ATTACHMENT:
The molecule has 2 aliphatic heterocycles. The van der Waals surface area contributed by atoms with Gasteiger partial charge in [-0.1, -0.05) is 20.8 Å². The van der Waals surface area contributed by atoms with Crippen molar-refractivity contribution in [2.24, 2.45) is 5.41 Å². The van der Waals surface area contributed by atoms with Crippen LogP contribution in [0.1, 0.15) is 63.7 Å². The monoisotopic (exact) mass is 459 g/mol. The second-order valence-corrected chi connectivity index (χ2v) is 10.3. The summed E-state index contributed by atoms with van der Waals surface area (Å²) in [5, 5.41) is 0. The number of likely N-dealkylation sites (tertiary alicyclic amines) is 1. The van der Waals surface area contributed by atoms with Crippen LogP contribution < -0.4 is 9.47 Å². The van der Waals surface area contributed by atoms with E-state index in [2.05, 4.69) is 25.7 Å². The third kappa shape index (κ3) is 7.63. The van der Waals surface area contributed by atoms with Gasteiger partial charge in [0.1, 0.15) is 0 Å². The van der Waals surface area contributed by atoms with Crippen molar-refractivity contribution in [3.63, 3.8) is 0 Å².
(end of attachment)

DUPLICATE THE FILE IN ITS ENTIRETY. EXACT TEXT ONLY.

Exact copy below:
The molecule has 2 aliphatic heterocycles. The van der Waals surface area contributed by atoms with Gasteiger partial charge in [-0.1, -0.05) is 20.8 Å². The van der Waals surface area contributed by atoms with Crippen molar-refractivity contribution in [2.24, 2.45) is 5.41 Å². The van der Waals surface area contributed by atoms with Crippen LogP contribution in [0.1, 0.15) is 63.7 Å². The monoisotopic (exact) mass is 459 g/mol. The second-order valence-corrected chi connectivity index (χ2v) is 10.3. The summed E-state index contributed by atoms with van der Waals surface area (Å²) in [5, 5.41) is 0. The number of likely N-dealkylation sites (tertiary alicyclic amines) is 1. The van der Waals surface area contributed by atoms with Crippen LogP contribution < -0.4 is 9.47 Å². The van der Waals surface area contributed by atoms with E-state index in [2.05, 4.69) is 25.7 Å². The third kappa shape index (κ3) is 7.63. The van der Waals surface area contributed by atoms with Gasteiger partial charge in [0.1, 0.15) is 0 Å². The van der Waals surface area contributed by atoms with Crippen molar-refractivity contribution in [3.63, 3.8) is 0 Å².